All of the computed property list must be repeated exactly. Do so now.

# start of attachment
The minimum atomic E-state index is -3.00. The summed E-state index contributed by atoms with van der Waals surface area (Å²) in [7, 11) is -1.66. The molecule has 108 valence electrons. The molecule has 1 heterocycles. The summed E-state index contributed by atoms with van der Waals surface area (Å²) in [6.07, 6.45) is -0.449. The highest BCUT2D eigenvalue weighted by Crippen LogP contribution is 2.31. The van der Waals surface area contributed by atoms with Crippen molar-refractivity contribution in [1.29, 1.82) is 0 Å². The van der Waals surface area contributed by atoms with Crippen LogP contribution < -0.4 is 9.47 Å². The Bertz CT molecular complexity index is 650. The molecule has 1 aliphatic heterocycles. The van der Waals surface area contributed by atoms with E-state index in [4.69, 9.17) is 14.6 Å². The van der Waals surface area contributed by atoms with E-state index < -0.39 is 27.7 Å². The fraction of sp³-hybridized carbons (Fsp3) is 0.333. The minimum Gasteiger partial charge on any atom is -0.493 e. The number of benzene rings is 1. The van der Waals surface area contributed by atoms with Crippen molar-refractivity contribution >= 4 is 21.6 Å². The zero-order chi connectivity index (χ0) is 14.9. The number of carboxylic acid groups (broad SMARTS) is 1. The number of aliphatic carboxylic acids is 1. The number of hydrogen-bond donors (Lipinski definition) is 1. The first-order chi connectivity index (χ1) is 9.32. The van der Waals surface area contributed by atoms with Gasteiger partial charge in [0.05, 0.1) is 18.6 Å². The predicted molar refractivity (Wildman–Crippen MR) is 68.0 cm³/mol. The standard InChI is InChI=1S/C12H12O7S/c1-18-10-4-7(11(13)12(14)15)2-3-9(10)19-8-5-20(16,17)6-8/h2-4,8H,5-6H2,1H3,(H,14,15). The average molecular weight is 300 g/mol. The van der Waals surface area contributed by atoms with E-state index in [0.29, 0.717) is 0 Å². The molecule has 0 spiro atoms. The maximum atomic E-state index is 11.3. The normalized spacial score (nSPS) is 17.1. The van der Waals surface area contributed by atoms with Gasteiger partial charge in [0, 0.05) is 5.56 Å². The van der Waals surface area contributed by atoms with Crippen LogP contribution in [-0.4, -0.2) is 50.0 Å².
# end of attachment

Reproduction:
The minimum atomic E-state index is -3.00. The summed E-state index contributed by atoms with van der Waals surface area (Å²) in [7, 11) is -1.66. The molecule has 108 valence electrons. The molecule has 1 heterocycles. The summed E-state index contributed by atoms with van der Waals surface area (Å²) in [6.07, 6.45) is -0.449. The highest BCUT2D eigenvalue weighted by Crippen LogP contribution is 2.31. The van der Waals surface area contributed by atoms with Crippen molar-refractivity contribution in [1.29, 1.82) is 0 Å². The van der Waals surface area contributed by atoms with Crippen LogP contribution < -0.4 is 9.47 Å². The Bertz CT molecular complexity index is 650. The molecule has 1 aliphatic heterocycles. The van der Waals surface area contributed by atoms with E-state index in [4.69, 9.17) is 14.6 Å². The van der Waals surface area contributed by atoms with E-state index < -0.39 is 27.7 Å². The fraction of sp³-hybridized carbons (Fsp3) is 0.333. The minimum Gasteiger partial charge on any atom is -0.493 e. The number of benzene rings is 1. The van der Waals surface area contributed by atoms with Crippen molar-refractivity contribution >= 4 is 21.6 Å². The zero-order chi connectivity index (χ0) is 14.9. The number of carboxylic acid groups (broad SMARTS) is 1. The number of aliphatic carboxylic acids is 1. The number of hydrogen-bond donors (Lipinski definition) is 1. The first-order chi connectivity index (χ1) is 9.32. The van der Waals surface area contributed by atoms with Gasteiger partial charge in [0.05, 0.1) is 18.6 Å². The predicted molar refractivity (Wildman–Crippen MR) is 68.0 cm³/mol. The standard InChI is InChI=1S/C12H12O7S/c1-18-10-4-7(11(13)12(14)15)2-3-9(10)19-8-5-20(16,17)6-8/h2-4,8H,5-6H2,1H3,(H,14,15). The average molecular weight is 300 g/mol. The van der Waals surface area contributed by atoms with E-state index in [0.29, 0.717) is 0 Å². The molecule has 0 spiro atoms. The maximum atomic E-state index is 11.3. The normalized spacial score (nSPS) is 17.1. The van der Waals surface area contributed by atoms with Gasteiger partial charge in [0, 0.05) is 5.56 Å². The van der Waals surface area contributed by atoms with Crippen LogP contribution in [-0.4, -0.2) is 50.0 Å².